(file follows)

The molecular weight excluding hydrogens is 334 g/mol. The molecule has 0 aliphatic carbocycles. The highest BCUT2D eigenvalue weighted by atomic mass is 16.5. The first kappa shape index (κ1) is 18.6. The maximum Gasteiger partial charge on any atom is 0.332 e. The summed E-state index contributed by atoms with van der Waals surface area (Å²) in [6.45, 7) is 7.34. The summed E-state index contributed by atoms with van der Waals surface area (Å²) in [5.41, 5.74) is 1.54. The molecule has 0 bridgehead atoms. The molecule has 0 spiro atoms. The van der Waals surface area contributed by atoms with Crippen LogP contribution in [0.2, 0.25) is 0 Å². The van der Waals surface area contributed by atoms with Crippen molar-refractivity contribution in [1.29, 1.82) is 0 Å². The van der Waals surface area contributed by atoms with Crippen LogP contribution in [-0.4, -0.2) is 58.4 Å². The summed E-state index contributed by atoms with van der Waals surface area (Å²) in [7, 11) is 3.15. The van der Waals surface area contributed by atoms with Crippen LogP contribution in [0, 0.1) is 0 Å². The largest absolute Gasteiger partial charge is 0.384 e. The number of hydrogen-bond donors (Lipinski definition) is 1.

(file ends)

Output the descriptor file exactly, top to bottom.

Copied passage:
The molecular weight excluding hydrogens is 334 g/mol. The molecule has 0 aliphatic carbocycles. The highest BCUT2D eigenvalue weighted by atomic mass is 16.5. The first kappa shape index (κ1) is 18.6. The maximum Gasteiger partial charge on any atom is 0.332 e. The summed E-state index contributed by atoms with van der Waals surface area (Å²) in [6.45, 7) is 7.34. The summed E-state index contributed by atoms with van der Waals surface area (Å²) in [5.41, 5.74) is 1.54. The molecule has 0 bridgehead atoms. The molecule has 0 spiro atoms. The van der Waals surface area contributed by atoms with Crippen LogP contribution in [0.2, 0.25) is 0 Å². The van der Waals surface area contributed by atoms with Crippen molar-refractivity contribution in [1.29, 1.82) is 0 Å². The van der Waals surface area contributed by atoms with Crippen LogP contribution in [-0.4, -0.2) is 58.4 Å². The summed E-state index contributed by atoms with van der Waals surface area (Å²) in [7, 11) is 3.15. The van der Waals surface area contributed by atoms with Crippen LogP contribution in [0, 0.1) is 0 Å². The largest absolute Gasteiger partial charge is 0.384 e. The number of hydrogen-bond donors (Lipinski definition) is 1.